Affordable Care Chills Most Small Businesses
Uncertainty about the impending implementation of the 2010 Affordable Care Act will lead to slackened hiring for most small businesses over the next two years, according to two new surveys.
The surveys, released this week by the U.S. Chamber of Commerce and private company data researcher Sageworks, also suggest a great deal of confusion about employer responsibilities under the health care act, which will only be prolonged by delays in the mandate requirements for small businesses. (Unlike individual consumers who must sign up for health care plans starting in October if they are not already covered, small businesses have an extra year to provide health insurance to their employees.)
The studies also reinforce the general pessimism about unemployment nationally, currently at 7.6 percent, and which has remained stubbornly high since the financial crisis began four years ago.
"The recent delay in the implementation of the Affordable Care Act, and the uncertainty that accompanies such a delay, won't help the employment situation," Brian Hamilton, chairman of Sageworks, said in a statement. "Private businesses are trying to map out their hiring and investment plans for the next twelve months, and a last minute delay like this will increase the likelihood that companies remain on the fence about hiring."
Two-thirds of respondents in the Sagework survey said the ACA made it less likely small businesses would hire in the next year, and only two percent said they would be more likely to take on new employees.
Similarly, only one in five small business owners will add employees in the next 24 months, according to the Chamber, and nearly two thirds said they would not hire in the next year. A quarter of those surveyed cite the national health care law as their biggest obstacle to hiring.
Despite the extra time owners now have implementing the health care law, it jumped to the top of the Chamber's list of biggest challenges facing small business owners in June, ahead of the economy. Forty-nine percent of small business executives said it was their chief challenge (as illustrated in the Chamber's chart above), an increase of seven percentage points since January. Economic uncertainty emerged as a major challenge for 44 percent of entrepreneurs, steady since the beginning of the year.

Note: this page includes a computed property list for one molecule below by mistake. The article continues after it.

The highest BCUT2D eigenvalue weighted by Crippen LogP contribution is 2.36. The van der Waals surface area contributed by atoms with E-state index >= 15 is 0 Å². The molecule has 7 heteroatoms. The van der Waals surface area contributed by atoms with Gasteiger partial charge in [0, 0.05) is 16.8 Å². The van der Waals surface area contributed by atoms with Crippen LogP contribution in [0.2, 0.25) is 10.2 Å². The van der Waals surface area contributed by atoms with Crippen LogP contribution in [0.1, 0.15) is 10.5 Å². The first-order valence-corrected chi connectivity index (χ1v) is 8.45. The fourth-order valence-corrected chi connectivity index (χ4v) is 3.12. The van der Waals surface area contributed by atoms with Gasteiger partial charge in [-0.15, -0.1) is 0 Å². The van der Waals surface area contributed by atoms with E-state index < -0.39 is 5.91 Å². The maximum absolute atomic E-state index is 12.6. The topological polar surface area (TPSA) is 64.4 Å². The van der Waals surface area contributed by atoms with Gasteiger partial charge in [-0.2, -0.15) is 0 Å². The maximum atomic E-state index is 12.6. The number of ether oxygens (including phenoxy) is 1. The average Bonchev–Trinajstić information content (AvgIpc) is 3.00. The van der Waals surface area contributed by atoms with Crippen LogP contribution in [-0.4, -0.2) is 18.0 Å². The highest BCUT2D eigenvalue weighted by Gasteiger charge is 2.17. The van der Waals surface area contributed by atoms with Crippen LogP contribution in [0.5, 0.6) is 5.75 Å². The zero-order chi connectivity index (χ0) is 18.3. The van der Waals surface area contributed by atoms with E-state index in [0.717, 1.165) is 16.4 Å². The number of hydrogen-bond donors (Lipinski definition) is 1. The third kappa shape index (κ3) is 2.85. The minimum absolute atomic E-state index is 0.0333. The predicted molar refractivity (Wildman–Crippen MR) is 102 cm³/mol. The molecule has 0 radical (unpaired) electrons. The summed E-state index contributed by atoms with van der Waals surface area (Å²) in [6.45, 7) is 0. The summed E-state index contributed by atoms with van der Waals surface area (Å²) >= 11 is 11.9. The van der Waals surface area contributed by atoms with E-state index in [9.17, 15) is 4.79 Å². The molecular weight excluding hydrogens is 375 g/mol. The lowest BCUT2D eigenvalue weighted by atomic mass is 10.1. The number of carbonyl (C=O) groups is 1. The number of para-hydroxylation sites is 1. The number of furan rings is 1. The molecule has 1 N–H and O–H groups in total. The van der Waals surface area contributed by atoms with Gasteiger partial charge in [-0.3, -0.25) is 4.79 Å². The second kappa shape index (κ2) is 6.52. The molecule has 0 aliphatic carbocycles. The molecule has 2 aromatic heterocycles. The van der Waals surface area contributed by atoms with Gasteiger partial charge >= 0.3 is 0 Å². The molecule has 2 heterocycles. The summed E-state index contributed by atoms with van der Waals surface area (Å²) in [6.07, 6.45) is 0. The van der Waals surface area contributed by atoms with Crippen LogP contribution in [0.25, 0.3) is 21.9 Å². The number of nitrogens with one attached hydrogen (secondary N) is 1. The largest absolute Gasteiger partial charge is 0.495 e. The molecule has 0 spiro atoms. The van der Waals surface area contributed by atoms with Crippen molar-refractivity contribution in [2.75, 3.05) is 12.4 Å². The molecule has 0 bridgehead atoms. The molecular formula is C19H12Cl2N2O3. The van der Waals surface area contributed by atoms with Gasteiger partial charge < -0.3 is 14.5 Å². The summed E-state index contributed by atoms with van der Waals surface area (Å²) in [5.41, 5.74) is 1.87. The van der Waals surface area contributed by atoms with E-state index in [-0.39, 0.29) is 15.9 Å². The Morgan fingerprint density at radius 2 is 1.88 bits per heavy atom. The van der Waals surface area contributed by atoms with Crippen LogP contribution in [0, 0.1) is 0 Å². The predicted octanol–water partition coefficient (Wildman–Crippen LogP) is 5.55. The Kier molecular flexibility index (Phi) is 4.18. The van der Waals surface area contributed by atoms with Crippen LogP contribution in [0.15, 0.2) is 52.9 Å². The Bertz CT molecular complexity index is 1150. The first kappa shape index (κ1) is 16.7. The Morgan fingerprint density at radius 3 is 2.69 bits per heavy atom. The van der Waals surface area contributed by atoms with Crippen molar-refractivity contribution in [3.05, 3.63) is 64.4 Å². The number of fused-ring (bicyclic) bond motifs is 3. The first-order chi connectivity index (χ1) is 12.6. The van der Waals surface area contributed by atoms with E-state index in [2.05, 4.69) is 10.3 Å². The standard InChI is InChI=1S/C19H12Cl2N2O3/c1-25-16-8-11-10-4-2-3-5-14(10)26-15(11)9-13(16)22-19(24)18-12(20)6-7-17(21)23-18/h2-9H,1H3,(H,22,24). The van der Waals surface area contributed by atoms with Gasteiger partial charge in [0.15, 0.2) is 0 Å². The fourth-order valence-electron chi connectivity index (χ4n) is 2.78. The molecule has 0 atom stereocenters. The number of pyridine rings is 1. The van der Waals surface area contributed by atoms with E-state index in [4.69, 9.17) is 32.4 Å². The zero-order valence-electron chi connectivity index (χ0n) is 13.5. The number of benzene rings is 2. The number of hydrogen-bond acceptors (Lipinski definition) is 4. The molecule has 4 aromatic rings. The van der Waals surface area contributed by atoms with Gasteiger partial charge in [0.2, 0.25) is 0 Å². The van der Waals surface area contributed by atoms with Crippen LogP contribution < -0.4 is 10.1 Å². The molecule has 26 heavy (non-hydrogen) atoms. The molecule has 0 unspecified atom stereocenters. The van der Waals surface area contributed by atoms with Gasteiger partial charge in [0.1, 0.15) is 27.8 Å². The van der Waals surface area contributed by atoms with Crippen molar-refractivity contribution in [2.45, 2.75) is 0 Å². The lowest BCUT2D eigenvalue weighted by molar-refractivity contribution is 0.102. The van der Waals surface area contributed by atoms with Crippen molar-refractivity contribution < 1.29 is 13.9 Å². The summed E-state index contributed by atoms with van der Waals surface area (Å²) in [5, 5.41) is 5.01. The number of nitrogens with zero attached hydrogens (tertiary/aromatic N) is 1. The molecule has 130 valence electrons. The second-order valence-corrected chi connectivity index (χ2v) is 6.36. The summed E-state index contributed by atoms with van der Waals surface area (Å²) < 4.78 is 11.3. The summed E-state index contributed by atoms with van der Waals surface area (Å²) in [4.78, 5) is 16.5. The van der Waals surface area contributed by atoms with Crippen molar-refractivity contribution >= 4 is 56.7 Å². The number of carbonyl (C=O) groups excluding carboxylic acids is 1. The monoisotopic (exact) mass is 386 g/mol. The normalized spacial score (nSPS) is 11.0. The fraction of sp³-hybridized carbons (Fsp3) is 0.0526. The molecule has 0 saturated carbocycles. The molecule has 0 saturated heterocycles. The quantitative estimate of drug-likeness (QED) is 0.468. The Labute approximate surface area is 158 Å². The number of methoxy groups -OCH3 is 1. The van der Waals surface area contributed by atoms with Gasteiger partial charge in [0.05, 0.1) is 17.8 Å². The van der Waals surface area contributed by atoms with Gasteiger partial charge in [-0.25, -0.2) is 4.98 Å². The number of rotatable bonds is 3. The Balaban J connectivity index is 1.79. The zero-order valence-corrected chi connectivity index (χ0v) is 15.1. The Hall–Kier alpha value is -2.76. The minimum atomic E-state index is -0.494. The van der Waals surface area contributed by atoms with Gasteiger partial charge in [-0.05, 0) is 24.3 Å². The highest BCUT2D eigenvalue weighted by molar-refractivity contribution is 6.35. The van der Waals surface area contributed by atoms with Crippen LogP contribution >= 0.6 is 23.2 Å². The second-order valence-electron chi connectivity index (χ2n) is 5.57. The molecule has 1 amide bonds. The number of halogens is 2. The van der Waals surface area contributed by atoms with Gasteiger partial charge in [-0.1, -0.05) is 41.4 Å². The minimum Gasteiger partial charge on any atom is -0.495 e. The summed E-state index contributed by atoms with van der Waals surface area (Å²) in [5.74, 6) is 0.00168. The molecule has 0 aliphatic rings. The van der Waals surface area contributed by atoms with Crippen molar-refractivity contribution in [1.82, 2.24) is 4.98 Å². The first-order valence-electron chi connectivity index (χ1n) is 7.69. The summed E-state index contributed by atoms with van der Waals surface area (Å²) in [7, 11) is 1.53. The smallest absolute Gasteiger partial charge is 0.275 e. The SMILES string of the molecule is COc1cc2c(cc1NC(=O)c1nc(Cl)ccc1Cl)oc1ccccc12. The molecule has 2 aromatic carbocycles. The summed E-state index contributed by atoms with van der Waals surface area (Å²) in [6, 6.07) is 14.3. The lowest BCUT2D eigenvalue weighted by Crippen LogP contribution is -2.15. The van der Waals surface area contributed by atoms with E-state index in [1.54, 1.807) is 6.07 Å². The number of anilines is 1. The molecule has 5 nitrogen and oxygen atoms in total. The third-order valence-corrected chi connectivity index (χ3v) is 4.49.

Although the Obama administration has been on something of an informational blitz this summer to inform the public about the new health care options, fewer than a third of respondents in the Chamber survey said they were prepared for the mandate. That includes having an adequate understanding of their requirements for participating in the new health care exchanges.
More than a quarter of owner respondents said they would cut hours to pare back on full-time employees, and nearly a quarter plan to replace full-time employees who work 30 hours per week (or more) with part-time workers to avoid the mandate.
The U.S. Chamber survey, which also found that 79 percent of owners believed the new health care would increase health care costs (see chart below), sampled 1,300 executives at businesses with fewer than 500 employee and less than $25 million. Eight hundred of those surveyed are not chamber members. The poll was conducted by Harris Interactive in June and July.
Sageworks polled 300 professional accountants who work closely with private firms, also in June and July.
Most small business owners fear the new law will make health care more expensive.